Tests for disparate impact on a protected data slice.
Tests if the model is biased more towards an unprotected slice of the dataset over a protected slice. Note that this test reflects only a possible bias in the model while being agnostic to any biaas in the dataset it trained on. The Disparate Impact (DI) is only valid for classification models and is computed as the ratio between the average count of correct predictions for the protected slice over the unprotected one given a certain positive_outcome.
Calculate the Disparate Impact between a protected and unprotected slice of a dataset. Otherwise known as the “80 percent” rule, the Disparate Impact determines if a model was having an “adverse impact” on a protected (or minority in some cases) group.
Example: The rule was originally based on the rates at which job applicants were hired. For example, if XYZ Company hired 50 percent of the men applying for work in a predominantly male occupation while hiring only 20 percent of the female applicants, one could look at the ratio of those two hiring rates to judge whether there might be a discrimination problem. The ratio of 20:50 means that the rate of hiring for female applicants is only 40 percent of the rate of hiring for male applicants. That is, 20 divided by 50 equals 0.40, which is equivalent to 40 percent. Clearly, 40 percent is well below the 80 percent that was arbitrarily set as an acceptable difference in hiring rates. Therefore, in this example, XYZ Company could have been called upon to prove that there was a legitimate reason for hiring men at a rate so much higher than the rate of hiring women.
- Parameters:
model (BaseModel) – Model used to compute the test
dataset (Dataset) – Dataset used to compute the test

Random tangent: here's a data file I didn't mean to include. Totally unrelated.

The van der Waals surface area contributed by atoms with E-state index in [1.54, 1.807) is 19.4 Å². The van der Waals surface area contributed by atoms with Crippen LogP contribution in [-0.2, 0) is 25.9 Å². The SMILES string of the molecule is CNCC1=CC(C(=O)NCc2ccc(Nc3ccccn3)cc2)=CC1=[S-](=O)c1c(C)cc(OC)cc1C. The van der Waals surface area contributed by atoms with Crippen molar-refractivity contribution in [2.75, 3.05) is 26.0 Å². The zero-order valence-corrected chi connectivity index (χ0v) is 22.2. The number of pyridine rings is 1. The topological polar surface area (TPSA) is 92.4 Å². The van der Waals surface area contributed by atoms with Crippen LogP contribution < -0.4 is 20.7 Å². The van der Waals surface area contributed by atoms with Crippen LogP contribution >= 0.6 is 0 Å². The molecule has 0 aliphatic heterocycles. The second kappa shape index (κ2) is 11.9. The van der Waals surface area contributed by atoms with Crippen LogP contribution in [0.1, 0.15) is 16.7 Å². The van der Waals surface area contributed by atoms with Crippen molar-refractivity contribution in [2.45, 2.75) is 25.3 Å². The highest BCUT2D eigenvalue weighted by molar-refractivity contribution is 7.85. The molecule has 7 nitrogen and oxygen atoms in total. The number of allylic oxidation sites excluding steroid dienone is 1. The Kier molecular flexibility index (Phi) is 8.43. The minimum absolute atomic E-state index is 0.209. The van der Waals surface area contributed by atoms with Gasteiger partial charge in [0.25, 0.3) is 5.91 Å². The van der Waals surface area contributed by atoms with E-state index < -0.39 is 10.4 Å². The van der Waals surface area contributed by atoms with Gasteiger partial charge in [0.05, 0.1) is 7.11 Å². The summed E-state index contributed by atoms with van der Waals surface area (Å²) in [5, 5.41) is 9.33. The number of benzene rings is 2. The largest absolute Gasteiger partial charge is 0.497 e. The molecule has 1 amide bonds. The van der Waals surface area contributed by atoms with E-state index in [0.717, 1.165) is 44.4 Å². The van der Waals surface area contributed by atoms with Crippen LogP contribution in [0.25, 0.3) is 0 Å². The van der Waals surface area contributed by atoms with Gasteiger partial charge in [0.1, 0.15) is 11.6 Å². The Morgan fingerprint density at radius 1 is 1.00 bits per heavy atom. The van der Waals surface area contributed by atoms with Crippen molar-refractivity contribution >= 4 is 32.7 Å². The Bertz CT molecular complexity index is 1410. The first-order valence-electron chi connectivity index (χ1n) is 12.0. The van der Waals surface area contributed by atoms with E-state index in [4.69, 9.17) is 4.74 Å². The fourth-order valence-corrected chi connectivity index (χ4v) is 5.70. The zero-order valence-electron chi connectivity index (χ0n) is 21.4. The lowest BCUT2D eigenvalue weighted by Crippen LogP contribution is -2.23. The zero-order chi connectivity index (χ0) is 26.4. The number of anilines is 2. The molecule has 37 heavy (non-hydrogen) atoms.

protected_slicing_function (SlicingFunction) – Slicing function that defines the protected group from the full dataset given
unprotected_slicing_function (SlicingFunction) – Slicing function that defines the unprotected group from the full dataset given
positive_outcome (str) – The target value that is considered a positive outcome in the dataset
slicing_function (Optional[SlicingFunction]) – Slicing function to be applied on the dataset (Default value = None)
min_threshold (float) – Threshold below which the DI test is considered to fail, by default 0.8
max_threshold (float) – Threshold above which the DI test is considered to fail, by default 1.25
debug (bool) – If True and the test fails, a dataset will be provided containing the rows from the protected and unprotected slices that were incorrectly predicted on a specific positive outcome. (Default value = False)
- Returns:
The test result.
- Return type:
- giskard.testing.test_nominal_association(model: SuiteInput | BaseModel | None = None, dataset: SuiteInput | Dataset | None = None, slicing_function: SuiteInput | SlicingFunction | None = None, method: SuiteInput | str | None = 'theil_u', threshold: SuiteInput | float | None = 0.5, debug: SuiteInput | bool | None = False) GiskardTestMethod [source]¶
Tests for nominal association between a dataset slice and the model predictions.
A statistical test for nominal association between the dataset slice and the model predictions. It aims to determine whether there is a significant relationship or dependency between the two. It assesses whether the observed association is likely to occur by chance or if it represents a true association.